2. Oh, goodness, I was so tempted to choose Jesus as well for ultimate hero! :) (And I see we both have Sauron, which I find amusing. He's so evil I almost forgot about him.) And wow, your dream trip to England as well? I love what you plan to do - Regency ball. <3 And the accent idea. Perfect. Thanks so much for checking out my blog, I'm so glad I stopped by yours - kindred spirits! :) God bless. ~ Peregrin

  3. THOR! Yes! Another Thor fan! Shiny.

    And kudos for getting even a third thrue War and Peace. I haven't even managed to convince myself to start it yet.

    1. Well, you know, those Asgardians...they're a little hard to resist. ;-) I admit I like his muscles, but I appreciate his storyline, too; I like guys who aren't afraid to admit their mistakes and fix what they can. I'll take humbled over perfect any day. :) (My friend and I were arguing/comparing Thor and Captain America the other day.)

      And I suggest trying W&P. It's really long, and the battle scenes get a little weary to read, but I'm enjoying the characters' development.

    2. I've got W&P on my to-read list and my Classics Club list, so I'm really hoping to read it within the next five years.

      I think I relate to Thor the most of all the Avengers. I'm an older sibling, I have that need to protect, to fix things, I'm fiercely loyal even when someone might not want my loyalty, I have a deep sense of justice, and I have a lot of hair. But I can also get a little bossy and impatient, and feel the need to just tell people what to do without explaining why.

      What can I say? I just love that character to pieces. As you're discovering on my Soliloquy blog, lol.

    3. By the way, I nominated you for the Sunflower Blogger Award. Read my post here to learn more. Play if you want to!

    4. Thank you, Hamlette! I will try to get the questions answered, but it may be a while. That's what I get for signing myself up for an a cappella girls' group. :)

    5. No rush! Not like this will expire.

  4. I loved Marvel comics growing up. I'm so glad their movie counterparts are doing so well and other people are rediscovering the comics. I was more into The X-Men but having read Thor, it made my transition into reading sci-fi/fantasy that much easier. If you can accept a god of Norse mythology as a superhero then a little bit of magic in a galaxy far, far away is no big deal. :)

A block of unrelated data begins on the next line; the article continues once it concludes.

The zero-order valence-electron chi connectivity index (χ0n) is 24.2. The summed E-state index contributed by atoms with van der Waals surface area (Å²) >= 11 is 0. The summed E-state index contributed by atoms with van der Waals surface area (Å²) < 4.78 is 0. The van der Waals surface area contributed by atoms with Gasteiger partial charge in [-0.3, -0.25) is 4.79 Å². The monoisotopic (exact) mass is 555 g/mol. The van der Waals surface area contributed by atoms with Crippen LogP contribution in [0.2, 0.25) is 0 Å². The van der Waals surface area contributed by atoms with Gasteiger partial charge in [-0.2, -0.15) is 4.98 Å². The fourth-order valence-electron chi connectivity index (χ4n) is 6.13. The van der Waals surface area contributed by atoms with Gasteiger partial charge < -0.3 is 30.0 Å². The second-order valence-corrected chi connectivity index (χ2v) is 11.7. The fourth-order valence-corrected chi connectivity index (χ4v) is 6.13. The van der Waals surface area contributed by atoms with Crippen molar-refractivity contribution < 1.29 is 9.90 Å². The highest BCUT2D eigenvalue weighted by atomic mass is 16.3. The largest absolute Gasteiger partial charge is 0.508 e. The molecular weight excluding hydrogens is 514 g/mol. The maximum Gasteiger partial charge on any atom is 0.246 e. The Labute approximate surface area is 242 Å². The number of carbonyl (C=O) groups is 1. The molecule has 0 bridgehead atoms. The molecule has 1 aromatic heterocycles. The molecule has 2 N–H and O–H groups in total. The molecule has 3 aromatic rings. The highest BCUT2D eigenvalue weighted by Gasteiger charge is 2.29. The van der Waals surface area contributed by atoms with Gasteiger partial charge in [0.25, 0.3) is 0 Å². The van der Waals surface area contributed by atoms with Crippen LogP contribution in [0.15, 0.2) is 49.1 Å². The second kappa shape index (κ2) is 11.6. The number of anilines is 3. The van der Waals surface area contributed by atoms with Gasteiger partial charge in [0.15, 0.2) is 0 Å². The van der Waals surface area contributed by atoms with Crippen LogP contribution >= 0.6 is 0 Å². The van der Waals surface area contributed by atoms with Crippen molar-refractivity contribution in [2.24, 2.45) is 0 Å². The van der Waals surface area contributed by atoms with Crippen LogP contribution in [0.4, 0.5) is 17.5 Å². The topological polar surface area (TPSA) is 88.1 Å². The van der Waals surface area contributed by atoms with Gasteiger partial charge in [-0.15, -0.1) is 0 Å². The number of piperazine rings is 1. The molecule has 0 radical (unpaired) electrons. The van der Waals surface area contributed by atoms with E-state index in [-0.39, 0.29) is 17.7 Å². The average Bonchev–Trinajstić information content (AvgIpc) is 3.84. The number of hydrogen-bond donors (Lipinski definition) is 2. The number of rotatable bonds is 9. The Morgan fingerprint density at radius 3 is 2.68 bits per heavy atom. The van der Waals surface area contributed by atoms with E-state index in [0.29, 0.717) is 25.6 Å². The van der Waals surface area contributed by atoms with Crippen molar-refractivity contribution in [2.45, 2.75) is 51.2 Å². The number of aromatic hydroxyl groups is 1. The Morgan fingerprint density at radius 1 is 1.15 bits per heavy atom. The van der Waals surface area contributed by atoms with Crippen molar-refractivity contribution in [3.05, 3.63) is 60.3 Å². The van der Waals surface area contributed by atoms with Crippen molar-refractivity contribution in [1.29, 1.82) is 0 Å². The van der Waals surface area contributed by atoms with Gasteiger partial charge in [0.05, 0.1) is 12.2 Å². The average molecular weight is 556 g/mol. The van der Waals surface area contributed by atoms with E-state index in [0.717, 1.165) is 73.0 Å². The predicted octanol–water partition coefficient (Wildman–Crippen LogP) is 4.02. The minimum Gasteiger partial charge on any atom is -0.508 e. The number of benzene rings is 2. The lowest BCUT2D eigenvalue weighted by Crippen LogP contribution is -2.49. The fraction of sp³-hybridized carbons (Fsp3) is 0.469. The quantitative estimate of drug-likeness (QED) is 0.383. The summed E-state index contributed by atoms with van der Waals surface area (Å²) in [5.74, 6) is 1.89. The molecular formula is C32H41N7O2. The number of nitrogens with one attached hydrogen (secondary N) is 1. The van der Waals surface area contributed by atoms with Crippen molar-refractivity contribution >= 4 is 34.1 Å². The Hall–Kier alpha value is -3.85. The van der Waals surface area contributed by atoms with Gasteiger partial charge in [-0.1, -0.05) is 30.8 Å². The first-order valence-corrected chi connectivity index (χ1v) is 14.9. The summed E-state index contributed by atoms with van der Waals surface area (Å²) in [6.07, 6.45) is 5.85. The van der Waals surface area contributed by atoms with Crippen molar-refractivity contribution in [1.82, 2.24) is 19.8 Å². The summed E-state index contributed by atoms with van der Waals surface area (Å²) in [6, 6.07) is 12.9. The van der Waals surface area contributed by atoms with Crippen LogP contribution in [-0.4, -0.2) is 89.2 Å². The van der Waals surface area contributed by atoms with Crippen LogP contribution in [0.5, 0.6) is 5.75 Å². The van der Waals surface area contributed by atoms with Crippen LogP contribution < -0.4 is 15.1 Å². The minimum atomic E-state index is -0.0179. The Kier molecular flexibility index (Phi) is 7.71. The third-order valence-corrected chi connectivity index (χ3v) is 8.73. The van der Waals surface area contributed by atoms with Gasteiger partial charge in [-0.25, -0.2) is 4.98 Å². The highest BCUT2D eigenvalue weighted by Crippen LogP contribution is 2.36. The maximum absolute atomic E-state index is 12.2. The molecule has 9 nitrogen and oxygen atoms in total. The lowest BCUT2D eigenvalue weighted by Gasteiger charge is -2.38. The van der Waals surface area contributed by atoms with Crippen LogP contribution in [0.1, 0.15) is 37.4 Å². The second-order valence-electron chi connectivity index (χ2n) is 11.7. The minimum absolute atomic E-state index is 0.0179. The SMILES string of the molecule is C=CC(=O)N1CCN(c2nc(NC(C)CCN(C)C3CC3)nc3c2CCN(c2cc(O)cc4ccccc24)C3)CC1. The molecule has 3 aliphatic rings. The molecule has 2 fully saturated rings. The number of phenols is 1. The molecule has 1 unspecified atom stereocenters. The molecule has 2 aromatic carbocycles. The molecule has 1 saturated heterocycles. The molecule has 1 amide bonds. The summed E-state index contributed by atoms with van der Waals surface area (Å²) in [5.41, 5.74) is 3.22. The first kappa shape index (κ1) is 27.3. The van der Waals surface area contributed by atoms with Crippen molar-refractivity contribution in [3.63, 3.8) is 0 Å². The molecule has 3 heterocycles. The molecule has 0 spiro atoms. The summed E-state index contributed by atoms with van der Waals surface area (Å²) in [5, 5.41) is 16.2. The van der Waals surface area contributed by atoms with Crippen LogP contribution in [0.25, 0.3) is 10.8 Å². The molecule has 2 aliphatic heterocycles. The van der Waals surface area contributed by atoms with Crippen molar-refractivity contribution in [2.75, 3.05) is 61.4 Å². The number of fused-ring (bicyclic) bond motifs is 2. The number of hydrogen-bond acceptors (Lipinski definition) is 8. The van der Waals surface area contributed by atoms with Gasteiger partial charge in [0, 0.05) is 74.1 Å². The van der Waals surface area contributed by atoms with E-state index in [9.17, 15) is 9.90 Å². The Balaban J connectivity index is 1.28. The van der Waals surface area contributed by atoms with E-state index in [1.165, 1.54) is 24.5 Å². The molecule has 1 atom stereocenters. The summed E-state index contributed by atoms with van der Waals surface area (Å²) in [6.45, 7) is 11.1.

1. I'm relatively new to comics. I'll admit I've read little to nothing of them, and I only jumped on the bandwagon after being introduced to the one-and-only Avengers. But I'll say that I am just as enthusiastic as the "real nerds." :-) And I'm reading any comics I can get my hands on.

    2. Nobody is a real nerd. It doesn't matter when you start reading them, just that you started. I really hope you like them!

  5. Enjoyed your answers! Actually, I wasn't all that enraptured with Polly the first time I read her either-I thought she was fine, but a little too perfect and nothing tremendous-and now (in my twenties!) I think she's great. Perhaps it's when I actually started identifying with her struggles and began to realize how beautifully she conquered them. ...And, of course, there's Tom in the mix. :-)...

    1. I think you hit the nail on the head there. When I was a kid, I didn't see her struggles. I'm 21 now, and I can't even count the times I have literally thought "What would Polly do?!" I've read the book about 12 times for that very reason.

      And, dear me, let's not start on Tom. I'm looking for Mr. Darcy, but I need a Tom Shaw, too. ;-)

  6. Lovely, thanks for sharing! I was going to choose Jesus for my ideal hero but I figured we were dealing with fiction so He didn't count since He's real.

    1. Exactly why I didn't pick Him. ;-) Thanks for commenting!